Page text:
Food, plants, agricultural products

Detector dogs at U.S. airports sniff out food in luggage arriving from overseas

Last updated 28 March 2012

U.S. personnel overseas can help American farmers in a big way. Just don't put fresh fruit, vegetables, red meats, sausage or plants into the mail or a personal property shipment. One piece of fruit or sausage can cause such a major outbreak of disease that the Bureau of Customs and Border Protection fines people who mail or take prohibited foods to the States at least $300. When you return from abroad, you will be given a Customs Declaration form on which to declare your agricultural products and will also be asked whether you have visited a farm or ranch outside the United States. Officers inspect passenger baggage for undeclared agricultural products. Failure to declare any items may result in delays and fines of up to $1,000.

"We're having a big problem with canned meats being mailed at the moment," said William Manning, USDA adviser to the European Command. He explained that the canned meats come mainly from Germany and threaten U.S. agriculture because they are often not cooked long enough to kill Foot and Mouth Disease germs. USDA therefore fines people who mail canned or dried meat, pâté, salamis or sausages to the States because the disease has been eradicated in the USA.

These meat products are barred from import to the United States
You would be fined at least $300 if they were found in your luggage and you had not declared them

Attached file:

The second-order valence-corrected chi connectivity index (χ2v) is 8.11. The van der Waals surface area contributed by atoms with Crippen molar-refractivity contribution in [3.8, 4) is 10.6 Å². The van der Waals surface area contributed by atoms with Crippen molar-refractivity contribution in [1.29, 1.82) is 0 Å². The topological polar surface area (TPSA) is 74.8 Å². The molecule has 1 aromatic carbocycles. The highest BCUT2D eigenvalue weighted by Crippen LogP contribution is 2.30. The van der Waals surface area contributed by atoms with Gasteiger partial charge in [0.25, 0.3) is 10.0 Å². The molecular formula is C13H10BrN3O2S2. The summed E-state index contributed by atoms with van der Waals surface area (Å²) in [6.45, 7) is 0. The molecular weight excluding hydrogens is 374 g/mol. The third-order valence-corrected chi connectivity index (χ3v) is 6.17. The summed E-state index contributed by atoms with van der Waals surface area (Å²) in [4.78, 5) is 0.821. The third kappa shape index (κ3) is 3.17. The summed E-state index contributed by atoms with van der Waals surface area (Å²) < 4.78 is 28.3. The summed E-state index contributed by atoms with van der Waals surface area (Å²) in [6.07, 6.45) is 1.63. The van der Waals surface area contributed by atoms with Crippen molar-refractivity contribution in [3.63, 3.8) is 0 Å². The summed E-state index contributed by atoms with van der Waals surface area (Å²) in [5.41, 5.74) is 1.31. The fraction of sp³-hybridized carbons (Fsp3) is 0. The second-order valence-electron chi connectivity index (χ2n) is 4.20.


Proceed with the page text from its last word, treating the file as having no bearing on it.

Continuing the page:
"European food is generally no different from U.S. produce but it can carry agricultural pests and diseases which we don't have in the States," Manning added. "These pests cost the American taxpayer $22 billion a year." Examples of imported pests are the infamous Mediterranean fruit fly and citrus-canker which took 40 years and $13 million to eradicate when it hit the States. Some foods such as bread, cookies and cured cheeses are not banned from import. Candies, cakes, tea, dried or canned fruits, mushrooms and canned or processed vegetables are also good to go.

The following links can help you avoid some of the pitfalls that can occur
when taking or sending plant or food products to the United States.

Prohibited items

Click on the following options for more information on:

Fish and Wildlife
Food Products (Prepared)
Fruits and Vegetables
Meats, Livestock, and Poultry
Plants and Seeds

Bringing Agricultural Products Into the United States

Customs and Border Protection tips on taking food, plants and animal products into the USA.

Know Before You Go

This PDF pamphlet from Customs and Border Protection also contains information on taking and sending Food, plants and agricultural products to the USA

Shipping plants home The regulations in 7 CFR part 319 prohibit or restrict the importation into the United States of certain plants and plant products to prevent the introduction of plant pests into the United States. The regulations contained in "Subpart–Nursery Stock, Plants, Roots, Bulbs, Seeds, and Other Plant Products" (§ 319.37) prohibit or restrict the importation of living plants, plant parts, and seeds intended for planting. Click the link for more info from USDA.


Information from the U.S. Fish and Wildlife Service on Threatened and Endangered Wildlife and Plants.


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